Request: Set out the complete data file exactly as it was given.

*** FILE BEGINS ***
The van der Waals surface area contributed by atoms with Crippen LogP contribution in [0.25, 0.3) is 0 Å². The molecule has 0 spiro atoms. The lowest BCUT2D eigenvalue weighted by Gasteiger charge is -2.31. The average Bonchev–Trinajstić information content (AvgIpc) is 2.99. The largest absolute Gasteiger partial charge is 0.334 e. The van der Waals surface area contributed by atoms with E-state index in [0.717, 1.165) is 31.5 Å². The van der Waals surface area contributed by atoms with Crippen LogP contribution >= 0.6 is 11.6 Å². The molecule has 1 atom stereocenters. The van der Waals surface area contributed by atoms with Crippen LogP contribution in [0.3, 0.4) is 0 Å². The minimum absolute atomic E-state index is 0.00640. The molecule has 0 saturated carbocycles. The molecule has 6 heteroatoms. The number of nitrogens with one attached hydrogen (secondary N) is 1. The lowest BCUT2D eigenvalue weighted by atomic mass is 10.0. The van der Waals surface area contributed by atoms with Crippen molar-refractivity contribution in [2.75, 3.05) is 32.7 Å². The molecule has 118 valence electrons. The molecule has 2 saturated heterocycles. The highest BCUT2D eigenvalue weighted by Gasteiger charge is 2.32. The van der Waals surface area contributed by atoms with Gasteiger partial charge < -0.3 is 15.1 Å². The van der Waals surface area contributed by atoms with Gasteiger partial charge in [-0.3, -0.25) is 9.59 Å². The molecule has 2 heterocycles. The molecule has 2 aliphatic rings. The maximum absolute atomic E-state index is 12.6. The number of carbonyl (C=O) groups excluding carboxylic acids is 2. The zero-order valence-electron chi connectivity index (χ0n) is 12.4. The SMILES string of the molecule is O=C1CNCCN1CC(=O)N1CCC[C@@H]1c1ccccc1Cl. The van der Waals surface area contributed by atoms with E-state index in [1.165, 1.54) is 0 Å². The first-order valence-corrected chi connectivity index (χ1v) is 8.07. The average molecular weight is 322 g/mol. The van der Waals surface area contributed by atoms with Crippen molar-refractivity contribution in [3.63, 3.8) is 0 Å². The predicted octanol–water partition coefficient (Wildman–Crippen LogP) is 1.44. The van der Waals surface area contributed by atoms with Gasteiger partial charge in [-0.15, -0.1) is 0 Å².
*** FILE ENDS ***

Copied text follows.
The van der Waals surface area contributed by atoms with Crippen LogP contribution in [0.25, 0.3) is 0 Å². The molecule has 0 spiro atoms. The lowest BCUT2D eigenvalue weighted by Gasteiger charge is -2.31. The average Bonchev–Trinajstić information content (AvgIpc) is 2.99. The largest absolute Gasteiger partial charge is 0.334 e. The van der Waals surface area contributed by atoms with E-state index in [0.717, 1.165) is 31.5 Å². The van der Waals surface area contributed by atoms with Crippen LogP contribution >= 0.6 is 11.6 Å². The molecule has 1 atom stereocenters. The van der Waals surface area contributed by atoms with Crippen LogP contribution in [0.3, 0.4) is 0 Å². The minimum absolute atomic E-state index is 0.00640. The molecule has 0 saturated carbocycles. The molecule has 6 heteroatoms. The number of nitrogens with one attached hydrogen (secondary N) is 1. The lowest BCUT2D eigenvalue weighted by atomic mass is 10.0. The van der Waals surface area contributed by atoms with Crippen molar-refractivity contribution in [2.75, 3.05) is 32.7 Å². The molecule has 118 valence electrons. The molecule has 2 saturated heterocycles. The highest BCUT2D eigenvalue weighted by Gasteiger charge is 2.32. The van der Waals surface area contributed by atoms with Gasteiger partial charge < -0.3 is 15.1 Å². The van der Waals surface area contributed by atoms with Gasteiger partial charge in [-0.3, -0.25) is 9.59 Å². The molecule has 2 heterocycles. The molecule has 2 aliphatic rings. The maximum absolute atomic E-state index is 12.6. The number of carbonyl (C=O) groups excluding carboxylic acids is 2. The zero-order valence-electron chi connectivity index (χ0n) is 12.4. The SMILES string of the molecule is O=C1CNCCN1CC(=O)N1CCC[C@@H]1c1ccccc1Cl. The van der Waals surface area contributed by atoms with E-state index in [1.165, 1.54) is 0 Å². The first-order valence-corrected chi connectivity index (χ1v) is 8.07. The average molecular weight is 322 g/mol. The van der Waals surface area contributed by atoms with Crippen molar-refractivity contribution in [3.63, 3.8) is 0 Å². The predicted octanol–water partition coefficient (Wildman–Crippen LogP) is 1.44. The van der Waals surface area contributed by atoms with Gasteiger partial charge in [-0.15, -0.1) is 0 Å².